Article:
“It’s outrageous that an employee would be terminated for contacting the local authorities about a serious safety risk. He should be thanked, not fired,” said Schneiderman. “Workers who try to protect the public and their fellow employees deserve protection, and the state should have their back.”

As a result of this settlement, the company will pay $10,000 in restitution which constitutes approximately one and one half years’ worth of front pay in lieu of reinstatement for the discharged employee.

Lost compensation was already obtained through enforcement by the federal Occupational Safety and Health Administration (OSHA) on May 17, 2013. Labor Law Section 740 does not provide for additional liquidated damages.

William Hamilton Sr., farmer, truck driver for OCO

William Hamilton, Sr., 83, of Pennellville died Tuesday June 10 at home.

He was born in Syracuse, NY and was a lifetime resident of Volney until 2010 when he moved to Pennellville.

As a child he grew up on a farm and later in life he continued to work in farming, and silo construction. Mr. Hamilton was past employed as a truck driver and he retired from OCO, Fulton where he worked as a bus driver and aide for 25 years.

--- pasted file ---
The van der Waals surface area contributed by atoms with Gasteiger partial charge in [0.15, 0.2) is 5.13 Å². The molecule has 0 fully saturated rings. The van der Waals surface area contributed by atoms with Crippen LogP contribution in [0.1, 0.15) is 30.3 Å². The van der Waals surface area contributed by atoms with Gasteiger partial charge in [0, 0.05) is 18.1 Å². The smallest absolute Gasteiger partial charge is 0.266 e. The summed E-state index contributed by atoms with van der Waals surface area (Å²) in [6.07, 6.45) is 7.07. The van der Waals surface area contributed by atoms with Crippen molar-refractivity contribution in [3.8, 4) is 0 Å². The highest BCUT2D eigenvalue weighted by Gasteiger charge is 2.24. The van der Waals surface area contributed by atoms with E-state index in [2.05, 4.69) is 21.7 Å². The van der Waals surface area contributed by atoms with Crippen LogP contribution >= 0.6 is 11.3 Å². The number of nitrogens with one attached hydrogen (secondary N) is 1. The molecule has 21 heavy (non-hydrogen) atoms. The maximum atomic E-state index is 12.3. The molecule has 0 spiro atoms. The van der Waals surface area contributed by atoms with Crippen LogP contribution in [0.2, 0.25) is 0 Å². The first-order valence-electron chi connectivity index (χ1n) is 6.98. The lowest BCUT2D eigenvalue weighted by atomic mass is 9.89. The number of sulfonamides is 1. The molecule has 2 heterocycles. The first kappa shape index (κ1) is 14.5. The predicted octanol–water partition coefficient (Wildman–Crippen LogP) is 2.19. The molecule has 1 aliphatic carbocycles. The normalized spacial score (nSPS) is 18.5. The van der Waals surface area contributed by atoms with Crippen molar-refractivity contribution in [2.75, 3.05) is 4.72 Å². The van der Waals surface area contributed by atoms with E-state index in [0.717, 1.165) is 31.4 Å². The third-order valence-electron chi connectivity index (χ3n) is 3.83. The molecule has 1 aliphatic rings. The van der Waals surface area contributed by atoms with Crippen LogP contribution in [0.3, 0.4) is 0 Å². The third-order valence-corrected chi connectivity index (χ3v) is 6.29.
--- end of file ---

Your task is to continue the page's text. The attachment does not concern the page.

He was a past member of the Fulton Moose Lodge and he enjoyed bowling at the Fulton Recreation Club and Lakeview Lanes.

Mr. Hamilton was pre-deceased by his granddaughter Tabitha.

He is survived by his six children:  Cheryl Hamilton of Pennellville, William Hamilton Jr., of Fulton, Michele Bradley of Fulton, Theresa Akarpinar of Granby, Eric Hamilton of Hannibal, Joanne Taylor of Granby; 17 grandchildren and several great grandchildren; nieces and nephews.

Burial will be held privately. Calling hours were Tuesday at the Sugar Funeral Home, Inc., 224 W. Second St. S. Fulton.